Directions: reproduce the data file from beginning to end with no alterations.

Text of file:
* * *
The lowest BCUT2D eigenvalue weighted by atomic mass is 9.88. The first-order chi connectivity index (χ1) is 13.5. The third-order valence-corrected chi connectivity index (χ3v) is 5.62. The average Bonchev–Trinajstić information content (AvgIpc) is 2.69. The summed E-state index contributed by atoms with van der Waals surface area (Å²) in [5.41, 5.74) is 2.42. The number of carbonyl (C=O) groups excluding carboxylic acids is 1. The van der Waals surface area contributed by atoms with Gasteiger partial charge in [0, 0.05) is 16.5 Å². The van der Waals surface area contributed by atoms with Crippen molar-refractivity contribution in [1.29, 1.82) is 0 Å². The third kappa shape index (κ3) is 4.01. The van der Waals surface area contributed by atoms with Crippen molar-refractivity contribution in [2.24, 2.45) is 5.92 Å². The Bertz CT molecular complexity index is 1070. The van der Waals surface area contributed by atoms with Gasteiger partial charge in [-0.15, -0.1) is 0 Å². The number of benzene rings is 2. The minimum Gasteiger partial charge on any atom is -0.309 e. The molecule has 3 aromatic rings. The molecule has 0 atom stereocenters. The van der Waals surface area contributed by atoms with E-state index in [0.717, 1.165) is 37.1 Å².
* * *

The lowest BCUT2D eigenvalue weighted by atomic mass is 9.88. The first-order chi connectivity index (χ1) is 13.5. The third-order valence-corrected chi connectivity index (χ3v) is 5.62. The average Bonchev–Trinajstić information content (AvgIpc) is 2.69. The summed E-state index contributed by atoms with van der Waals surface area (Å²) in [5.41, 5.74) is 2.42. The number of carbonyl (C=O) groups excluding carboxylic acids is 1. The van der Waals surface area contributed by atoms with Gasteiger partial charge in [0, 0.05) is 16.5 Å². The van der Waals surface area contributed by atoms with Crippen molar-refractivity contribution in [1.29, 1.82) is 0 Å². The third kappa shape index (κ3) is 4.01. The van der Waals surface area contributed by atoms with Crippen molar-refractivity contribution in [2.24, 2.45) is 5.92 Å². The Bertz CT molecular complexity index is 1070. The van der Waals surface area contributed by atoms with Gasteiger partial charge in [-0.15, -0.1) is 0 Å². The number of benzene rings is 2. The minimum Gasteiger partial charge on any atom is -0.309 e. The molecule has 3 aromatic rings. The molecule has 0 atom stereocenters. The van der Waals surface area contributed by atoms with E-state index in [0.717, 1.165) is 37.1 Å².